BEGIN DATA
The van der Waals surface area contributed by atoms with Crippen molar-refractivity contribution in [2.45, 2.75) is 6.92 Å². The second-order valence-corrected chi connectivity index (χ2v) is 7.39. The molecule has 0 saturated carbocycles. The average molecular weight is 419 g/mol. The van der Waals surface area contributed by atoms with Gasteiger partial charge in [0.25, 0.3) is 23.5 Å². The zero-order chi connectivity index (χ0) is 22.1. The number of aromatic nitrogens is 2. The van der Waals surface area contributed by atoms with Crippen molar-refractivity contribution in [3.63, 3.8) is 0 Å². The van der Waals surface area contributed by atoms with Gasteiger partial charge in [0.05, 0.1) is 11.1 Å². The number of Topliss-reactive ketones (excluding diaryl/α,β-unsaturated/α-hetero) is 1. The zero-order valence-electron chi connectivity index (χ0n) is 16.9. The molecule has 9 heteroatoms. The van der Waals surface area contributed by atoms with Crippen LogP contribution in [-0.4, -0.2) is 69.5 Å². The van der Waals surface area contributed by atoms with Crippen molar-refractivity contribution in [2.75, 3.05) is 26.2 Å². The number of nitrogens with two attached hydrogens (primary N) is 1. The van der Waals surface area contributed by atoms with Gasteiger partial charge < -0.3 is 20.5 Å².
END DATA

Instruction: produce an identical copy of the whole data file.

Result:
The van der Waals surface area contributed by atoms with Crippen molar-refractivity contribution in [2.45, 2.75) is 6.92 Å². The second-order valence-corrected chi connectivity index (χ2v) is 7.39. The molecule has 0 saturated carbocycles. The average molecular weight is 419 g/mol. The van der Waals surface area contributed by atoms with Gasteiger partial charge in [0.25, 0.3) is 23.5 Å². The zero-order chi connectivity index (χ0) is 22.1. The number of aromatic nitrogens is 2. The van der Waals surface area contributed by atoms with Crippen molar-refractivity contribution in [3.63, 3.8) is 0 Å². The van der Waals surface area contributed by atoms with Gasteiger partial charge in [0.05, 0.1) is 11.1 Å². The number of Topliss-reactive ketones (excluding diaryl/α,β-unsaturated/α-hetero) is 1. The zero-order valence-electron chi connectivity index (χ0n) is 16.9. The molecule has 9 heteroatoms. The van der Waals surface area contributed by atoms with Crippen LogP contribution in [-0.4, -0.2) is 69.5 Å². The van der Waals surface area contributed by atoms with Crippen molar-refractivity contribution in [2.75, 3.05) is 26.2 Å². The number of nitrogens with two attached hydrogens (primary N) is 1. The van der Waals surface area contributed by atoms with Gasteiger partial charge < -0.3 is 20.5 Å².